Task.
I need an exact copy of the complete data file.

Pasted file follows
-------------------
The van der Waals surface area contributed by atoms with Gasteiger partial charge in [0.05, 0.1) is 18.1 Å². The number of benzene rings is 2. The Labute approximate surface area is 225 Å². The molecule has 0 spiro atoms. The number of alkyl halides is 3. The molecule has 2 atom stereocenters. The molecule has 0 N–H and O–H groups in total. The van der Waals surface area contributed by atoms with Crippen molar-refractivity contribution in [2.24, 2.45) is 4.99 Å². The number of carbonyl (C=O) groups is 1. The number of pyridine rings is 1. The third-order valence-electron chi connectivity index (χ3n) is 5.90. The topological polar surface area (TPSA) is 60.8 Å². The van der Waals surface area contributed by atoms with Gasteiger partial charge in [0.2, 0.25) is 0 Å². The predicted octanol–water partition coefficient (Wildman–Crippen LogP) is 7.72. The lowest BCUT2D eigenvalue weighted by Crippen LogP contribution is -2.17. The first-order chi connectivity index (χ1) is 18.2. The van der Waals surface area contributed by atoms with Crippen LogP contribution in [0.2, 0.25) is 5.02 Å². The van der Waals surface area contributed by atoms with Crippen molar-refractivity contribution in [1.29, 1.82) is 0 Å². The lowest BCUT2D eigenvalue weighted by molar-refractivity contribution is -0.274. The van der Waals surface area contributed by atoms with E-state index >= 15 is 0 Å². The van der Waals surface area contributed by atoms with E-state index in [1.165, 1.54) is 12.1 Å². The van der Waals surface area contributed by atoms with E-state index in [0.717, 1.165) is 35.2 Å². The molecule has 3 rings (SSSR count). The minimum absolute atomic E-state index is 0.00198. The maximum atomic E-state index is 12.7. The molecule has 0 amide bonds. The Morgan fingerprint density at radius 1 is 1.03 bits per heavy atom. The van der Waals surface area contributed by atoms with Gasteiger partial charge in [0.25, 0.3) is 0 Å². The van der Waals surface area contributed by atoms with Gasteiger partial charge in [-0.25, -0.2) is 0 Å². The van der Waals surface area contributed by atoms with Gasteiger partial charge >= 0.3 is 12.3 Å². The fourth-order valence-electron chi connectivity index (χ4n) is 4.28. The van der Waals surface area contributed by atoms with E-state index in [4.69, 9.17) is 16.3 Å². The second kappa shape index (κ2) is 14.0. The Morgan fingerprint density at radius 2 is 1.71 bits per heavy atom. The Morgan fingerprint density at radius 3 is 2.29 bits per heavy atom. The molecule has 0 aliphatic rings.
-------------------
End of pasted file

The van der Waals surface area contributed by atoms with Gasteiger partial charge in [0.05, 0.1) is 18.1 Å². The number of benzene rings is 2. The Labute approximate surface area is 225 Å². The molecule has 0 spiro atoms. The number of alkyl halides is 3. The molecule has 2 atom stereocenters. The molecule has 0 N–H and O–H groups in total. The van der Waals surface area contributed by atoms with Crippen molar-refractivity contribution in [2.24, 2.45) is 4.99 Å². The number of carbonyl (C=O) groups is 1. The number of pyridine rings is 1. The third-order valence-electron chi connectivity index (χ3n) is 5.90. The topological polar surface area (TPSA) is 60.8 Å². The van der Waals surface area contributed by atoms with Gasteiger partial charge in [0.2, 0.25) is 0 Å². The predicted octanol–water partition coefficient (Wildman–Crippen LogP) is 7.72. The lowest BCUT2D eigenvalue weighted by Crippen LogP contribution is -2.17. The first-order chi connectivity index (χ1) is 18.2. The van der Waals surface area contributed by atoms with Crippen LogP contribution in [0.2, 0.25) is 5.02 Å². The van der Waals surface area contributed by atoms with Crippen molar-refractivity contribution in [1.29, 1.82) is 0 Å². The lowest BCUT2D eigenvalue weighted by molar-refractivity contribution is -0.274. The van der Waals surface area contributed by atoms with E-state index >= 15 is 0 Å². The van der Waals surface area contributed by atoms with E-state index in [1.165, 1.54) is 12.1 Å². The van der Waals surface area contributed by atoms with E-state index in [0.717, 1.165) is 35.2 Å². The molecule has 3 rings (SSSR count). The minimum absolute atomic E-state index is 0.00198. The maximum atomic E-state index is 12.7. The molecule has 0 amide bonds. The Morgan fingerprint density at radius 1 is 1.03 bits per heavy atom. The van der Waals surface area contributed by atoms with Gasteiger partial charge in [0.25, 0.3) is 0 Å². The van der Waals surface area contributed by atoms with Gasteiger partial charge in [-0.25, -0.2) is 0 Å². The van der Waals surface area contributed by atoms with Gasteiger partial charge >= 0.3 is 12.3 Å². The fourth-order valence-electron chi connectivity index (χ4n) is 4.28. The van der Waals surface area contributed by atoms with E-state index in [4.69, 9.17) is 16.3 Å². The second kappa shape index (κ2) is 14.0. The Morgan fingerprint density at radius 2 is 1.71 bits per heavy atom. The Morgan fingerprint density at radius 3 is 2.29 bits per heavy atom. The molecule has 0 aliphatic rings.